The search of a Moderate / Secular Muslim became more prominent after 9/11 with various government and non-government entities debating the characteristics of the Moderate / Secular Muslim. In a report entitled, ‘Hearts, Minds, and Dollars: In an Unseen Front in the War on Terrorism,’ government initiatives are brought into the limelight including the Muslim World Outreach which had at its disposal $1.3 billion and aimed at “transforming Islam from within.”¹²

What, then, constitutes the good Muslim, i.e. the Secular Muslim? A good Muslim is a Muslim who recognizes that Islam is but one of many competing and historical sets of individual beliefs. Subsumed under the tutelage of the Secular State and ideology, Islam cannot serve as a divine reference-point but only a set of practices and symbols bearing no significance beyond that of the individual’s private life, within the standards of liberal values and devoid of any Islamic polity.

Works Cited:

  1. Nixon, Richard. Seize the Moment: America’s Challenge in a One-Superpower World. (1992)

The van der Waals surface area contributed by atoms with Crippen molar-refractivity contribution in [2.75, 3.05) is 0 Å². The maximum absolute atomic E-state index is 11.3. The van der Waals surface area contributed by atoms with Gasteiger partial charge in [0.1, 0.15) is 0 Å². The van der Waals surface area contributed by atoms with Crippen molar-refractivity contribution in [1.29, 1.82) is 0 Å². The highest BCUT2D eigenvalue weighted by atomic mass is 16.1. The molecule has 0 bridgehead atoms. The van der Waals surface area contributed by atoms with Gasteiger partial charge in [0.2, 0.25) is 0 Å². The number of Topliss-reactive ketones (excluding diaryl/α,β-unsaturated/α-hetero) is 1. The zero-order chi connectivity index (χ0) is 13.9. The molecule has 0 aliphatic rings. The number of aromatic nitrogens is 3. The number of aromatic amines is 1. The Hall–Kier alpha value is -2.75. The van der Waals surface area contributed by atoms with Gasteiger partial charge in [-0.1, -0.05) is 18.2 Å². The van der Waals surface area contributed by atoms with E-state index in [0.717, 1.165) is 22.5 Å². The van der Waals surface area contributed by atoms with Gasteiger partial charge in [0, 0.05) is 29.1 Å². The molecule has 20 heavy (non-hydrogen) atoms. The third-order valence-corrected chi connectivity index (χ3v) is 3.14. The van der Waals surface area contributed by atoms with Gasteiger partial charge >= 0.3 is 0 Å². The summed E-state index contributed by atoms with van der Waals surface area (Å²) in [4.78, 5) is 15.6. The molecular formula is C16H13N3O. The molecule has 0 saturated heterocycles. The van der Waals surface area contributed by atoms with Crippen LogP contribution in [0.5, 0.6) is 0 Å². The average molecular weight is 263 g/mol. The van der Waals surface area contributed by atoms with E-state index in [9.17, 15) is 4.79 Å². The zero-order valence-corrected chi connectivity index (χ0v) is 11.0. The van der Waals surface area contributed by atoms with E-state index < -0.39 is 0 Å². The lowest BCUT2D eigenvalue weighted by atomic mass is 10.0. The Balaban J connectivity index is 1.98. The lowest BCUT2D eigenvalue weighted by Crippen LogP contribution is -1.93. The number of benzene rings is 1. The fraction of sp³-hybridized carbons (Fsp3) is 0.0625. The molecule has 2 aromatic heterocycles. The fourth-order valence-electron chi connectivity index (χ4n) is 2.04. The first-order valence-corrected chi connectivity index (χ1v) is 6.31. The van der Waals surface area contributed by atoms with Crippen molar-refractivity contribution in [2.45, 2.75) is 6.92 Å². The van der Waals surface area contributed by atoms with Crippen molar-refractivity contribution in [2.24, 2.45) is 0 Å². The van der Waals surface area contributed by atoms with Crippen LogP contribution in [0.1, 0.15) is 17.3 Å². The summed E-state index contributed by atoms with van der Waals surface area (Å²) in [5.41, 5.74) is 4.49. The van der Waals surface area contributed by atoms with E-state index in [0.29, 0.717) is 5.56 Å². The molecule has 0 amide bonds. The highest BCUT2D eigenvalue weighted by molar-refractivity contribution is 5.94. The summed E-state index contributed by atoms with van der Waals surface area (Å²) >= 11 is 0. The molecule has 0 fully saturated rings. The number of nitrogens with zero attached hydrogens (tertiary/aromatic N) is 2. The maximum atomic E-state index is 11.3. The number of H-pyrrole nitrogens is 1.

2. Yazdani, Enayatollah. “US Policy Towards the Islamic World.” Alternatives: Turkish Journal of International Relations, vol. 7, no. 2-3, 2008, pp. 1–10.,
  3. Lewis, Bernard. Islam and the West. Oxford, U.K.: Oxford University Press. (1994)
  6. FBI Counterterrorism Division, “The Radicalization Process: From Conversion to Jihad,” May 10, 2006, 10.
  8. Ibid.
  9. Bernard, C., Civil Democratic Islam: Partners, Resources, and Strategies. (2003)
  10. Rascoff, Samuel J. “Establishing official Islam? The law and strategy of counter-radicalization.” Stanford Law Review (2012): 125-189.
  11. Bernard, C., Civil Democratic Islam: Partners, Resources, and Strategies. (2003)
  12. Secularism, Hermeneutics, and Empire: The Politics of Islamic Reformation.” Public Culture 18, no. 2 (2006): 323-347

About the Authors:

Ali Harfouch is a guest contributor. He is a Beirut-based lecturer and has a Masters in Political Science. His interests are Islamic politics, metaphysics, and epistemology. You can follow him on Twitter here

Dr. Abdur-Rafay is a guest contributor. He is a physician by profession and his interests are Islamic politics and activism. You can follow him on Facebook here.

Disclaimer: Material published by Traversing Tradition is meant to foster scholarly inquiry and rich discussion. The views, opinions, beliefs, or strategies represented in published articles and subsequent comments do not necessarily represent the views of Traversing Tradition or any employee thereof.

3 thoughts on “The US State and the Making of a Secular Islam

  1. Very interesting and thoughtful article, looking forward to the 3rd. I hope you will support the attempts of Europeans to express our dismay at the liberal world, just as we attempt to shrug off the pro-war sentiment that has plagued the Right; we support a more complex view of Islam.